I can’t help but read stories about authors and their self-publishing efforts with great relish. The bigger the better. That’s why, when I saw the news over the weekend about Harry Potter writer J.K Rowling going the self-publishing route, all I could think was, “You go girl!”
When a big-name writer such as Rowling – who, let’s face it, is the biggest there is – goes solo and decides to sell her own ebooks independent of any publisher, that contributes to two things. First, it continues to take the stigma off self-publishing and secondly, it sends further much-needed shockwaves through the already rollicking book business.
On the first point, it’s true that Rowling isn’t exactly taking a huge chance. Her Harry Potter books are already established commodities and she will doubtlessly do very well selling her own books. People know who she is and will seek her out. Nevertheless, her move is a huge step toward quashing whatever negative connotation might still be associated with self-publishing. If the biggest author in the world isn’t too vain to publish her own books, then no one else can be, right?
The second point is considerably more important, though. How Rowling is choosing to sell her ebooks is almost as important as the fact that she is doing so in the first place. Rather than going with an established middle man ebook retailer, such as Amazon or Apple, Rowling is choosing to sell her goods via her own website. That means she’ll be keeping 100% of the proceeds, rather than giving up 30% to the middle man.
That’s pretty amazing because if other big names follow suit, the whole book-selling dichotomy will change dramatically. Amazon, Apple, Kobo and the like will have to work at attracting and keeping such big names. In other words, they’ll have to actually do something to earn their 30%, other than just sitting there. Whether that’s some sort of promotional agreement or whether the 30% gets dramatically cut to say 5%, ebook retailers are going to have to add some kind of value to what they do.
That brings us to traditional publishers. Exactly what do they do to earn their 90% cut? They seem to be left holding the short end of the stick – and deservedly so.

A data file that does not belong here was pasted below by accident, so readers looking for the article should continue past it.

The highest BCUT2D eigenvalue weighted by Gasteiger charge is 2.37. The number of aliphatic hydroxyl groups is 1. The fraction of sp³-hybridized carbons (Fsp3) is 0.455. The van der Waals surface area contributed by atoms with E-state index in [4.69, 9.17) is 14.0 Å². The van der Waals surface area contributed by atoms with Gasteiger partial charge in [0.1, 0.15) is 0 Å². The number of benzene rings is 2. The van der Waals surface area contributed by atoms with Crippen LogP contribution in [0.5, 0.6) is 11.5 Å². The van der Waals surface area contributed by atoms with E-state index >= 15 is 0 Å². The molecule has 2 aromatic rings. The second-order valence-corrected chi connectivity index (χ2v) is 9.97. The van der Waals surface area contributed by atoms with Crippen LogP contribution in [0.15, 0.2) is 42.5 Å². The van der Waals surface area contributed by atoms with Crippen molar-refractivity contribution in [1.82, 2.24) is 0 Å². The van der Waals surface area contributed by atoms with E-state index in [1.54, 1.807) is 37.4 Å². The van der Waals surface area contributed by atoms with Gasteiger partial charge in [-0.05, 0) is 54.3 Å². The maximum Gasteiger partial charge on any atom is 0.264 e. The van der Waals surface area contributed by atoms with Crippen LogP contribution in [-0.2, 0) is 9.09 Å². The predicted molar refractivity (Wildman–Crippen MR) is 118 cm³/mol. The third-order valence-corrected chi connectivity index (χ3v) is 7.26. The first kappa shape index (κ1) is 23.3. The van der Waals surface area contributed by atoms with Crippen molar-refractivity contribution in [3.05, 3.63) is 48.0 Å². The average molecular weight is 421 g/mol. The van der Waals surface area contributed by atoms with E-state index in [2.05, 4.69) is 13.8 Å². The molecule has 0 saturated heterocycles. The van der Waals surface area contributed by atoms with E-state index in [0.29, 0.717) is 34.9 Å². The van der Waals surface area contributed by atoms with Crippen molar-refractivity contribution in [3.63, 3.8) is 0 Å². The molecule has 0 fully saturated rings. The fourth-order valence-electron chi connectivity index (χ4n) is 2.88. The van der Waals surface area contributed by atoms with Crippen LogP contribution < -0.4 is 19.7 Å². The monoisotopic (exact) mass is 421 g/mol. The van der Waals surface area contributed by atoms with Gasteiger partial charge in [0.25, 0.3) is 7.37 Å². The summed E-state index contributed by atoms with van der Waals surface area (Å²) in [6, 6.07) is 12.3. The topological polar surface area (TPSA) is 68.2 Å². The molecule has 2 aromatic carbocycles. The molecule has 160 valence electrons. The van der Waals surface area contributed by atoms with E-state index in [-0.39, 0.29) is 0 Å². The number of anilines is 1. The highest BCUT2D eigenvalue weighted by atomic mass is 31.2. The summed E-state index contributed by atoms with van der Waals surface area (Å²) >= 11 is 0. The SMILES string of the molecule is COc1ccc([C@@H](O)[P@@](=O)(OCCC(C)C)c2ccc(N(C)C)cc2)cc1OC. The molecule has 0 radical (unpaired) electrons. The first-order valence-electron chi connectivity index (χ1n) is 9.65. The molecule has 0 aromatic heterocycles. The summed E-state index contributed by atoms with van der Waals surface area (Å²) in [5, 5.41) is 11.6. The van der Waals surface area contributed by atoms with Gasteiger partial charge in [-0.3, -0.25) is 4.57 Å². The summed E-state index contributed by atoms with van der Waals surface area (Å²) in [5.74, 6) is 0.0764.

Speaking from my limited experience, the book business is more illogical and messed up than the music industry ever was, and we all know what happened to them. My own Canadian publisher, Penguin, has been fighting with Amazon over ebook pricing and generally trying to resist the digital revolution completely. In the meantime, Penguin authors are suffering from a healthy dose of illogic, like grossly overpriced ebooks. There is no sane reason why an ebook should cost more than a hardcover, but lo and behold, that’s the case with my Sex, Bombs and Burgers.
What’s the result of this? It’s non-existent ebook sales. I wouldn’t pay $22 for the best ebook in the world – and obviously no one else will either, if my sales reports are anything to go by (and yes, although Sex, Bombs and Burgers is a veritable thrill ride, it probably isn’t the best ebook in the world in anyone’s mind besides my own).
The most poignant part of the Wired story is about how Rowling’s move may be a “kick up the arse” to the publishing industry:
Publishers need to radically rethink their remuneration structures in order to ensure that their cash cows don’t all follow Rowling’s suit. To this day, publishing remains a B2B business – publishers sell to retailers and not readers.
To that, I’d add that publishers have a new set of customers – their authors – and they need to start making them happy. Otherwise, writers might start doing similarly illogical things, like directing potential readers to sites like these.